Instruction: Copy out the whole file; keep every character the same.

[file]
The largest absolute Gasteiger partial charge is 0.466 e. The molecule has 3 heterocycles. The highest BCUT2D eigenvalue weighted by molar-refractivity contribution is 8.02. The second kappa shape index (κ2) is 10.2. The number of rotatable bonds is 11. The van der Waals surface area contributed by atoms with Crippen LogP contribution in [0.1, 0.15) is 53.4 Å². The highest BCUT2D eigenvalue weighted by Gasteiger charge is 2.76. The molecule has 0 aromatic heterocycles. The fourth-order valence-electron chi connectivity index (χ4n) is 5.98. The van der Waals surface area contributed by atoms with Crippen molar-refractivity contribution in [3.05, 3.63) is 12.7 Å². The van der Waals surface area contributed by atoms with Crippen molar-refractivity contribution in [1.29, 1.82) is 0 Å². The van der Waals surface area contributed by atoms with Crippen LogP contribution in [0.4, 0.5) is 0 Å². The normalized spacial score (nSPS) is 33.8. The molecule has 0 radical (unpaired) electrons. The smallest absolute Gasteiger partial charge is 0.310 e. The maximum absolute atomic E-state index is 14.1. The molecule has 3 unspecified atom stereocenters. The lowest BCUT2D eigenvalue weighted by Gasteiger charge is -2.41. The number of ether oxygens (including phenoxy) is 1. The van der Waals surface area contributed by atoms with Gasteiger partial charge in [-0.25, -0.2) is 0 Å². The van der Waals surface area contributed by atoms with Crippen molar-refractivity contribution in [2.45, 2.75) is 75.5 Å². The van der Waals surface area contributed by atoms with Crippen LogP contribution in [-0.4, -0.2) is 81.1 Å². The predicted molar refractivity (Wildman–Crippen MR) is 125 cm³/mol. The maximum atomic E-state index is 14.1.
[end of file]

The largest absolute Gasteiger partial charge is 0.466 e. The molecule has 3 heterocycles. The highest BCUT2D eigenvalue weighted by molar-refractivity contribution is 8.02. The second kappa shape index (κ2) is 10.2. The number of rotatable bonds is 11. The van der Waals surface area contributed by atoms with Crippen LogP contribution in [0.1, 0.15) is 53.4 Å². The highest BCUT2D eigenvalue weighted by Gasteiger charge is 2.76. The molecule has 0 aromatic heterocycles. The fourth-order valence-electron chi connectivity index (χ4n) is 5.98. The van der Waals surface area contributed by atoms with Crippen molar-refractivity contribution in [3.05, 3.63) is 12.7 Å². The van der Waals surface area contributed by atoms with Crippen molar-refractivity contribution in [1.29, 1.82) is 0 Å². The van der Waals surface area contributed by atoms with Crippen LogP contribution in [0.4, 0.5) is 0 Å². The normalized spacial score (nSPS) is 33.8. The molecule has 0 radical (unpaired) electrons. The smallest absolute Gasteiger partial charge is 0.310 e. The maximum absolute atomic E-state index is 14.1. The molecule has 3 unspecified atom stereocenters. The lowest BCUT2D eigenvalue weighted by Gasteiger charge is -2.41. The number of ether oxygens (including phenoxy) is 1. The van der Waals surface area contributed by atoms with Gasteiger partial charge in [-0.25, -0.2) is 0 Å². The van der Waals surface area contributed by atoms with Crippen molar-refractivity contribution in [2.45, 2.75) is 75.5 Å². The van der Waals surface area contributed by atoms with Crippen LogP contribution in [-0.4, -0.2) is 81.1 Å². The predicted molar refractivity (Wildman–Crippen MR) is 125 cm³/mol. The maximum atomic E-state index is 14.1.